I sometimes wonder what a rabble we would be if it had not been for you, Mr. Speaker, and your distinguished predecessors, one of whom, early in my career here, warned me by saying that the hon. Member should not "engender more heat than he can contain." I have tried to observe that wise advice ever since.
I must say how greatly all of us, without exception, have admired your gentle authority, your good nature at all times, your complete lack of stuffiness, your fairness —an important quality in an assembly such as this—and your very special brand of humour which has so often helped to smooth away a prickly situation. Wherever we sit in this place, Mr. Speaker, we are deeply grateful to you and we humbly forgive you for not always calling us when we desired to speak, although that may sometimes be to the advantage of the House.
I am sure that your gracious lady must have been a strong contributor to the special qualities to which I have referred. You have been very fortunate in Lyn. We warmly wish you and your dear lady a fruitful, happy and long retirement.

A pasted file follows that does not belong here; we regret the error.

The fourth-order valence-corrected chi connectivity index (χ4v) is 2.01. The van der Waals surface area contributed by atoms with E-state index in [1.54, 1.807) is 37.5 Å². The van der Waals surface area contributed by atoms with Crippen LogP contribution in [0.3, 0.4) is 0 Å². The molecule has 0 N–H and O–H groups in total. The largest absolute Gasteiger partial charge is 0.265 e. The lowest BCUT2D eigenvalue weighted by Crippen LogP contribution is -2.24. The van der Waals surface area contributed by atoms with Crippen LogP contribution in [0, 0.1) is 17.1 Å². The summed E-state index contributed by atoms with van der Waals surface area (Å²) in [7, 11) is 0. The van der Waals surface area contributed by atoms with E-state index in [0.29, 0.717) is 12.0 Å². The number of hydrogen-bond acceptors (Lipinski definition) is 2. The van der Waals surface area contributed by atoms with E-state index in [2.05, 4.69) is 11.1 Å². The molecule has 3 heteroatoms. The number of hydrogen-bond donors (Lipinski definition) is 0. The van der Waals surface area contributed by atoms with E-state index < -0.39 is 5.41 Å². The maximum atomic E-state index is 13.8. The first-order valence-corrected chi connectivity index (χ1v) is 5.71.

Mr. Speaker, I am glad that you did not rule the motion moved by the Prime Minister and the Leader of the Opposition out of order because it has given me an opportunity briefly and sincerely to express the thanks of all who represent Northern Ireland in this place. I wish to place on record our appreciation of your recent visit to Northern Ireland. That was a landmark for everyone concerned.
I thank you sincerely for all that you have done to see that Northern Ireland Members have their opportunities. I hope that you and "Mrs. Speaker" will return to see us in Northern Ireland very soon.
There is one important aspect of your Speakership which needs to be placed on record, I hope as a guide for the future. All the holders of your office have been invested, by the tradition of the House and by Standing Orders, with authority. But, up until 1983, for longer than anyone can remember, the election of Mr. Speaker had been largely a fiction. The Speaker had been imposed on the House by the Government of the day.